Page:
JavaScript parser API

David Herman dherman at mozilla.com
Tue Jun 28 17:21:01 PDT 2011


Yeah, tough questions. I don't know. I tried to make the API flexible by allowing custom builders, and in fact if you look at the test suite you'll see I did a proof-of-concept showing how you could generate the format that Mark mentioned:

    http://hg.mozilla.org/tracemonkey/file/2ce7546583ff/js/src/tests/js1_8_5/extensions/reflect-parse.js#l1051

But there are also tough questions about what the parser should do with engine-specific language extensions.

I agree about the issue of multiple parsers. The reason I was able to do the SpiderMonkey library fairly easily was that I simply reflect exactly the parser that exists. But to have a standards-compliant parser, we'd probably have to write a separate parser. That's definitely a tall order.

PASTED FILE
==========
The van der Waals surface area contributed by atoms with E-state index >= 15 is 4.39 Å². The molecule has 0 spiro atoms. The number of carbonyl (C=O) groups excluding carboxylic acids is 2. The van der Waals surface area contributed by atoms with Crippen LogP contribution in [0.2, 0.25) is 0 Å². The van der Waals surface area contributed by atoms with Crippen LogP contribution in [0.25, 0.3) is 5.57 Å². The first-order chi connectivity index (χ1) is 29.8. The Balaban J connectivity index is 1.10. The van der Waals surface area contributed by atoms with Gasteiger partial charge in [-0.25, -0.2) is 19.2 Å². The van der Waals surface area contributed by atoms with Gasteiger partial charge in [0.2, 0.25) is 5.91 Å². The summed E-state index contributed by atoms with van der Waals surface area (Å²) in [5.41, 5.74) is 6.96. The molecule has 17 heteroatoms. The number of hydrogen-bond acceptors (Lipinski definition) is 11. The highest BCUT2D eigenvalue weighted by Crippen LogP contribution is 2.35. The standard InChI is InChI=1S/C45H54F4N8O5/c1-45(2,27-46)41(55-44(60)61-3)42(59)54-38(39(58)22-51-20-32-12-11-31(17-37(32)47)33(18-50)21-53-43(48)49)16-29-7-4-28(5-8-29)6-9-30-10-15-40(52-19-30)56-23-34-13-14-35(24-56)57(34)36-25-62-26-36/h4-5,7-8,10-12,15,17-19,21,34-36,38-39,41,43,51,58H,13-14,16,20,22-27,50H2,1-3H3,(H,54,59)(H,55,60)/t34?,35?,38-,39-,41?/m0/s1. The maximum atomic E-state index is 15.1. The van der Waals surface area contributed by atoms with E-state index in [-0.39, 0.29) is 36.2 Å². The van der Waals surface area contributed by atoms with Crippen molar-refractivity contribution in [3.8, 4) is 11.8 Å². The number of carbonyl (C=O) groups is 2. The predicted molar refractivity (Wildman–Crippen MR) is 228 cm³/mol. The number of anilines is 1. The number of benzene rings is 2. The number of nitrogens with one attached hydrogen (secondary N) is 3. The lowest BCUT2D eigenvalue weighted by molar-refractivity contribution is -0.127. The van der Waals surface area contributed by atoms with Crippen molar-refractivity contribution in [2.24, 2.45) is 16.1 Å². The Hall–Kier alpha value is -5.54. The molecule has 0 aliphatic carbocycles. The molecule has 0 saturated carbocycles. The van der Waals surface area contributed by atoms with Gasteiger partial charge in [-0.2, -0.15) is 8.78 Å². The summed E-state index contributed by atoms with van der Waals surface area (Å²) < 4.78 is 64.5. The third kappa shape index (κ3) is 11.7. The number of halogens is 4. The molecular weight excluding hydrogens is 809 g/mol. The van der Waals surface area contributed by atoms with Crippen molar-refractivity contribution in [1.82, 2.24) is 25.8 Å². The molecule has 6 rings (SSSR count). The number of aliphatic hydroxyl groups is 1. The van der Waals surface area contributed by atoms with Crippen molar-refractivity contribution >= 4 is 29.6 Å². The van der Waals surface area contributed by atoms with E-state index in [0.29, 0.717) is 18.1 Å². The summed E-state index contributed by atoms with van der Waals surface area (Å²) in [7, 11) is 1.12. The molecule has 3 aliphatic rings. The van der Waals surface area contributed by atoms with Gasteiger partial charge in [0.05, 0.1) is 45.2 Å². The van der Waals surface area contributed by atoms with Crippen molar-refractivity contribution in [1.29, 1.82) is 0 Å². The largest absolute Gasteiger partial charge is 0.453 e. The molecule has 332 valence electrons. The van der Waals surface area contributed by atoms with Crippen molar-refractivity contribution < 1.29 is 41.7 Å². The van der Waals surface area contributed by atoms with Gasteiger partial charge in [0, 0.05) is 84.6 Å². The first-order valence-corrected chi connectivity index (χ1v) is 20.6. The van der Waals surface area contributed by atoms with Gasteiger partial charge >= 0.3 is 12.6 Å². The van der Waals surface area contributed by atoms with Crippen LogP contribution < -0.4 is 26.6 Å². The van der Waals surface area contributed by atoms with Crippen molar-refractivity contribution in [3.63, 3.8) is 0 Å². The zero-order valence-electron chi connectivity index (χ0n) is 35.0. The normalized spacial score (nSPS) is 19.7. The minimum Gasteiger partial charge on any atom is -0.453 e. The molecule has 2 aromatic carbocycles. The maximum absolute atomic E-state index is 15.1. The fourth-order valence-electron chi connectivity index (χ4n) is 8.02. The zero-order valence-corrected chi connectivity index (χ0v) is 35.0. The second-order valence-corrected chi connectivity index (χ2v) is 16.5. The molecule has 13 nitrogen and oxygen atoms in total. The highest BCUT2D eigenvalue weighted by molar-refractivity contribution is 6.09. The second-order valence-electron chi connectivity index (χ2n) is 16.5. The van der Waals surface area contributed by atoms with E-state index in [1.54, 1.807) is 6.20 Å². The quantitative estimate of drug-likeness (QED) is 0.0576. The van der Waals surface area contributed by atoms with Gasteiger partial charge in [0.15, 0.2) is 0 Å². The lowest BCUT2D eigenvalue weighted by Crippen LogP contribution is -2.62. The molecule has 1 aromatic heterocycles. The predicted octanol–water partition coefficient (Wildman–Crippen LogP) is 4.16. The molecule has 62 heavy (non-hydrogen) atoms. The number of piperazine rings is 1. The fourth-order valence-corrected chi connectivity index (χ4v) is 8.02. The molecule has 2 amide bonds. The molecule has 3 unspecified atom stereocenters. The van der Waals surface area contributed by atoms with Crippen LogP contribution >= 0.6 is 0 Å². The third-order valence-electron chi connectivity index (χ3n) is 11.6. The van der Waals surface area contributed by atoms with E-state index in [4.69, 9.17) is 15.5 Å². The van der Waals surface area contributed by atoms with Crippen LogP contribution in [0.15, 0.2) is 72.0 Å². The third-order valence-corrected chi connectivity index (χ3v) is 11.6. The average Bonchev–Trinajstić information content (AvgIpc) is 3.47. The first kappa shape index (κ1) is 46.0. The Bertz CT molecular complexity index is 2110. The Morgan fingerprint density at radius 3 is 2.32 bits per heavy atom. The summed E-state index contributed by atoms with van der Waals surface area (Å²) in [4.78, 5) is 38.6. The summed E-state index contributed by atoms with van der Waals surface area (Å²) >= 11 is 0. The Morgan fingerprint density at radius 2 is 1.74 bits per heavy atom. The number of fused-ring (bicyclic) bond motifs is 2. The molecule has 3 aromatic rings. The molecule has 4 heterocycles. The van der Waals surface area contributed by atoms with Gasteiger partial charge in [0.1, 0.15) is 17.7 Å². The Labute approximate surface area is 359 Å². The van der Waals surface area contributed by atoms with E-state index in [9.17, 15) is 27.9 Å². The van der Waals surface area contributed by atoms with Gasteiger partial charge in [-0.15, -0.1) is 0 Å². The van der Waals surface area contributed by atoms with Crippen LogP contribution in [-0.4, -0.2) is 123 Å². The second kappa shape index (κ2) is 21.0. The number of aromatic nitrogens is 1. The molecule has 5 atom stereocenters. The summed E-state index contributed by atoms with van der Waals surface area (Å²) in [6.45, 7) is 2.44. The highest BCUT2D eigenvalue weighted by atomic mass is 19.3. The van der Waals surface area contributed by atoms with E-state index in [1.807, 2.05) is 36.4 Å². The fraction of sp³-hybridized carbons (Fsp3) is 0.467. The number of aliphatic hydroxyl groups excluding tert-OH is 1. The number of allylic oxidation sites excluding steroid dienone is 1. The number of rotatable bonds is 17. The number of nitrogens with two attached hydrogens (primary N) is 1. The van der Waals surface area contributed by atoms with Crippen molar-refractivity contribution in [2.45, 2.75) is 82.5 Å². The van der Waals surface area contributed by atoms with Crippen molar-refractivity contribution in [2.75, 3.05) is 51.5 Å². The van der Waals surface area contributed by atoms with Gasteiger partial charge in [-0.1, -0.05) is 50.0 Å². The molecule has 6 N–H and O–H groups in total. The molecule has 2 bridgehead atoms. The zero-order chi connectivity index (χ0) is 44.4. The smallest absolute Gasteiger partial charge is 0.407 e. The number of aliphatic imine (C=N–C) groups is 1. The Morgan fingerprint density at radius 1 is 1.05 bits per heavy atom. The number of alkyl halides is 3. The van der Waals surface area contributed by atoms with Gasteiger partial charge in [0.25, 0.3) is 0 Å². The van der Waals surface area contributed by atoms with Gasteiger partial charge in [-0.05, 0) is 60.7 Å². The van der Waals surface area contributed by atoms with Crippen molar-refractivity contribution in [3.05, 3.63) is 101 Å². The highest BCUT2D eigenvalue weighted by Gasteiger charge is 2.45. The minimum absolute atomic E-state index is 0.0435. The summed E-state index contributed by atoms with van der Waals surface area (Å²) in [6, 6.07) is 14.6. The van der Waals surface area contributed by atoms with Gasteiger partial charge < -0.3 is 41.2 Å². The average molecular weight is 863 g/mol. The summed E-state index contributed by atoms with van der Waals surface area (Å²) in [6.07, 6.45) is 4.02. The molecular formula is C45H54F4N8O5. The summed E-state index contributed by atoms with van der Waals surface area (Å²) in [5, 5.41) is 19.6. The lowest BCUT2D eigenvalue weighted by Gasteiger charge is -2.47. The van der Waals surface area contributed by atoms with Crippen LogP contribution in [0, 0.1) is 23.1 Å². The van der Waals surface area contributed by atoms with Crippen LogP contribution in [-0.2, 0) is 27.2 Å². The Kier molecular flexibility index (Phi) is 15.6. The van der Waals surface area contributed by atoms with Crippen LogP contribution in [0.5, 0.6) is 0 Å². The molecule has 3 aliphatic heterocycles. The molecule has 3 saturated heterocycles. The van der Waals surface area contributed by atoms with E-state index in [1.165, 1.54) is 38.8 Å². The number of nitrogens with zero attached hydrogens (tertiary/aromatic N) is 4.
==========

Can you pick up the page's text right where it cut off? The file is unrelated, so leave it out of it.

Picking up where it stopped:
Dave

On Jun 28, 2011, at 4:02 PM, Mike Shaver wrote:

> On Tue, Jun 28, 2011 at 6:34 PM, Axel Rauschmayer <axel at rauschma.de> wrote:
>> http://blog.mozilla.com/dherman/2011/06/28/the-js-parser-api-has-landed/
>> 
>> I’ve just read D. Herman’s post on Firefox’s parser API. Is there any chance that this kind of API will make it into Harmony? It would be really useful for a variety of generative/meta-programming tasks.
> 
> I'm interested in this too, for a number of applications, but I keep
> getting stuck on one thing.
> 
> Would you standardize the resulting parse tree, too?  That would
> probably mean that every engine would have two parsers, since I'm sure
> we produce different parse trees right now, and wouldn't want to lock
> down our parser mechanics for all time.
> 
> If you don't standardize the parse tree, is it still useful?  More
> useful than just using narcissus or whatever other parsing libraries
> exist?
> 
> Mike
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